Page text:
Sunday, May 12, 2013

Day Nine, 24 April 2013

Gaelic is still spoken by the locals in the Hebridean islands.  We visit Scalpay Linen on croft #37 on the Isle of Scalpay. John Finlay Ferguson's anscestors settled here after they left St. Kilda. 

The Isle of Lewis is not a separate island from Harris, just divided by a river and in earlier days, owned by a different landowner and had a different form of governance than Harris.  We visit a blackhouse village, a broch, and a stone circle.

The public toilet in Scalpay village is useful an in a very scenic location
John Finlay at morning feeding time his flock

Sheila Roderick weaves linen and experiments with fabrics containing their Hebridean wool on a Hattersly loom. Fabric Sheila wove can be seen in some costuming from the recent  The Hobbit movie.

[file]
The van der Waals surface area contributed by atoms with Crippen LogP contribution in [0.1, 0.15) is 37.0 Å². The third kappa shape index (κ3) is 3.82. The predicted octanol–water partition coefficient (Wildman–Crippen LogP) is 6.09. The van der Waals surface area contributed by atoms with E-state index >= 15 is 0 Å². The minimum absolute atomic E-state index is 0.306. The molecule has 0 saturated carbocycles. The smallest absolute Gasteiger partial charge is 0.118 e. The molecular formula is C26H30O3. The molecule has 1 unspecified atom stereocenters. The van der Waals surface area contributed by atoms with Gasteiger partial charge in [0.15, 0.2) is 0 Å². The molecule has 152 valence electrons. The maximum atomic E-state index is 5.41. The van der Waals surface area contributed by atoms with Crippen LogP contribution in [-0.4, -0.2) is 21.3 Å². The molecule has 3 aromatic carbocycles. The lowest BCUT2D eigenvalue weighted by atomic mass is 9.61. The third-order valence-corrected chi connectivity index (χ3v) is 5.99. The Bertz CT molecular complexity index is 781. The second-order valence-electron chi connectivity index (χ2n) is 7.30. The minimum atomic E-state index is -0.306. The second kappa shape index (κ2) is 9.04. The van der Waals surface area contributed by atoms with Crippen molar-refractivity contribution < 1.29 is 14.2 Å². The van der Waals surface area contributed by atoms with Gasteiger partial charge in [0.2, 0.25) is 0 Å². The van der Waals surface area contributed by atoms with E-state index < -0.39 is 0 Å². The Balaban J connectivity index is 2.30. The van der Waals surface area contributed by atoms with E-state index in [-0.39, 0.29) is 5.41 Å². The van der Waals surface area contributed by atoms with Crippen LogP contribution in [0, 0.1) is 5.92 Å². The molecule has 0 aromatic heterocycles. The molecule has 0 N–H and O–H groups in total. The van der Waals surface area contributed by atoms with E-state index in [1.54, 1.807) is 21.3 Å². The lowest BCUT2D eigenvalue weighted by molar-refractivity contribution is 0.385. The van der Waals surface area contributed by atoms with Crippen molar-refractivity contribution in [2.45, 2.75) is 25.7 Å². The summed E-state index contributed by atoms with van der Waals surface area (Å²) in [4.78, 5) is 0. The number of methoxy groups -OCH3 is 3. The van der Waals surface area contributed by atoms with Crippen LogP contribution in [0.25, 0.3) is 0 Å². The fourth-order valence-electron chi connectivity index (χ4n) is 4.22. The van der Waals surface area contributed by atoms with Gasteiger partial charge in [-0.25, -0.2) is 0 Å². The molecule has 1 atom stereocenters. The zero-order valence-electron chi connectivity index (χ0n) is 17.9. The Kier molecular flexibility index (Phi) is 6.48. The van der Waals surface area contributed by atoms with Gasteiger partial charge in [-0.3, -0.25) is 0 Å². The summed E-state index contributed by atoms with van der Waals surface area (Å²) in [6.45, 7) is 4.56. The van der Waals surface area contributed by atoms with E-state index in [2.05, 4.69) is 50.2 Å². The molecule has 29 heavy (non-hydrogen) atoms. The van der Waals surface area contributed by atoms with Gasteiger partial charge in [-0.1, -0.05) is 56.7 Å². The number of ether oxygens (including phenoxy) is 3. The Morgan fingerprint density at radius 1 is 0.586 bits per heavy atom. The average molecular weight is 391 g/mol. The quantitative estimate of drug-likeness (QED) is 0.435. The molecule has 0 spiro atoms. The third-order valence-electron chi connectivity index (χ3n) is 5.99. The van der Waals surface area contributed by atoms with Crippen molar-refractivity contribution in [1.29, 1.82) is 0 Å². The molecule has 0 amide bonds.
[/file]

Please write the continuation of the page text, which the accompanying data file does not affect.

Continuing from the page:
Sheila's linen fabrics

A peat fire burning in one of the blackhouses at Gearrann village

Gearrannan was inhabited until the 1970's.  Now restored, the village has a museum, cafe, youth hostel, and self-catering cottages.

Sharolene between the double layered walls of Dun Carloway broch

Dun Carloway Broch dates back to the Iron Age

Resident archeologist Margaret Curtis has studied the stone circles on Lewis for 40 years

Margaret points out many details on the stones and about the alignment of the stones at Callenish

Callenish Stone Circe

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